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Most of us, at some point or another in our lives, end up having to make a fundamental choice between more money or doing something that’s deeply personally important to us.
The choice to be a stay-at-home parent.
The decision to continue to live in an area where you’re unhappy living just to chase good pay.
The impact of an expensive hobby or habit that we don’t want to give up.
Does money win? Or does life win? These types of decisions are the focus of Carmen Wong Ulrich’s The Real Cost of Living. The book is broken into sections focusing on specific areas of decisions that we have to make in our lives.
The Real Cost of Home
The opening section establishes the format of the book. Each of the larger sections is broken down into smaller sections that address one major decision that people have to make between financial costs and personal costs. For example, Ulrich takes a serious look at walking away from a home mortgage. It might be a good personal choice, but is it a good financial choice? If you don’t care about borrowing a dime for the next several years, it might be. Otherwise, you’re probably better off finding another route than just walking away from a painful mortgage.
The Real Cost of Marriage and Divorce
If a marriage is in a rough situation, is it better for all involved to just get a divorce and start over? Depending on the marriage, it might be, but many contested divorces wind up with only one real winner: the lawyers. The best way to avoid this is to have a strongly-written prenupital agreement so that if the marriage goes on the rocks, you have a plan to follow that doesn’t destroy either one of you financially.
The Real Cost of Family
While there were many sections on the cost of having children, the section that really resonated with me was the challenge of dealing with parents as they age. How much financial burden should the children take on in this situation? How much is fair and right? So much of this hinges on the personal side of the equation: your values, your relationship with your parents, and so on. It is an intensely personal choice, one that Ulrich offers some good advice on if you’re thinking through it.
The Real Cost of College
Ulrich’s suggestion here is that if you don’t clearly have a career plan that doesn’t involve higher education, you should dive into some form of higher education in an area that interests you. She evaluates the ins and outs of going to college immediately versus waiting and seems to come down on the side of education.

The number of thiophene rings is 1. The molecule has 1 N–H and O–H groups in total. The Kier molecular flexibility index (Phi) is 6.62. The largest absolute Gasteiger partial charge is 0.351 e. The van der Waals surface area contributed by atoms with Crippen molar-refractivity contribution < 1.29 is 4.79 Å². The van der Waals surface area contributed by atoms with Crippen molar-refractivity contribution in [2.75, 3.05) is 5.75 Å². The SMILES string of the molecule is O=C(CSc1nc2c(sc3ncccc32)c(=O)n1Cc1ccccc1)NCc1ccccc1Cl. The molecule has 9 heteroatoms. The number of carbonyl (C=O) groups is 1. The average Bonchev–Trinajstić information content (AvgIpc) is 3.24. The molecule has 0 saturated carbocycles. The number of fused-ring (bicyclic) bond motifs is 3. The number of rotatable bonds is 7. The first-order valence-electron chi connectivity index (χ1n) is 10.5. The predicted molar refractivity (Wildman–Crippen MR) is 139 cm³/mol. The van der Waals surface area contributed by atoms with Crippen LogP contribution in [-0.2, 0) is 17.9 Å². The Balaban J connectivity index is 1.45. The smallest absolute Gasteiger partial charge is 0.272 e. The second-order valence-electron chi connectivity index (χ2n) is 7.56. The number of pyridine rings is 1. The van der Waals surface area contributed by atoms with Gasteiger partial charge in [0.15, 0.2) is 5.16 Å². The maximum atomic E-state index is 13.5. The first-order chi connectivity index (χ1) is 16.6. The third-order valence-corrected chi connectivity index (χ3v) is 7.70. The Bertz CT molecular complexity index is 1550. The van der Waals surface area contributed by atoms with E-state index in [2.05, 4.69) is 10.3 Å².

The Real Cost of Bad Habits
Simply put, few “bad habits” are worth the net cost they introduce to your lives. We’re not just talking about the initial costs of the purchases. We’re talking about the long-term health costs and personal costs that come from a bad habit. Many people think that this all falls under substance abuse, but anything you’re involved with that eats up too much attention and money is a danger to the balance of your life.
The Real Cost of Being Your Own Boss
I can speak from experience here. It’s stressful in a completely different way than an ordinary job. I once believed that it really wouldn’t be stressful at all – after all, I’m picking my own hours and own tasks, right? However, I’m also responsible for my entire method of income, which means hard work and dedication in areas I never anticipated. Being your own boss means creating your own revenue stream, too.
The Real Cost of Cards
Unless you’re paying off the balance in full each month, the costs of credit cards almost always exceeds the rewards. The interest rate on most credit cards is simply financially punishing. For the slight benefit of getting something now rather than later, you’re accepting a bill with a frighteningly high interest rate that will just siphon more and more money out of your pocket the longer it goes unpaid.
The Real Cost of Saving
The cost of saving money is that you don’t have the ability to spend it now. Instead, you have to have the willpower and the desire to hold onto it for a later date. Of course, you’ll often find that when that later date comes, you’re incredibly glad you have that money.
The Real Cost of Investing
The costs of investing are similar, except that you’re often also taking on investment risk. What’s the benefit? It’s probably the only way many young people will have adequate savings for retirement. Without a healthy set of retirement investments, you’re going to be banking on Social Security, and that’s something I’d never bank on.
Is The Real Cost of Living Worth Reading?
The Real Cost of Living does a great job of reviewing some of the challenging balances people have to make between personal needs and financial needs.
It’s not a book that provides a “system” for you to follow or an overarching method for getting yourself into great financial shape. Instead, it’s more of a problem solving book, one that can help you think through a specific dilemma you might have in your life and your finances.
Check out additional reviews and notes of The Real Cost of Living on Amazon.com.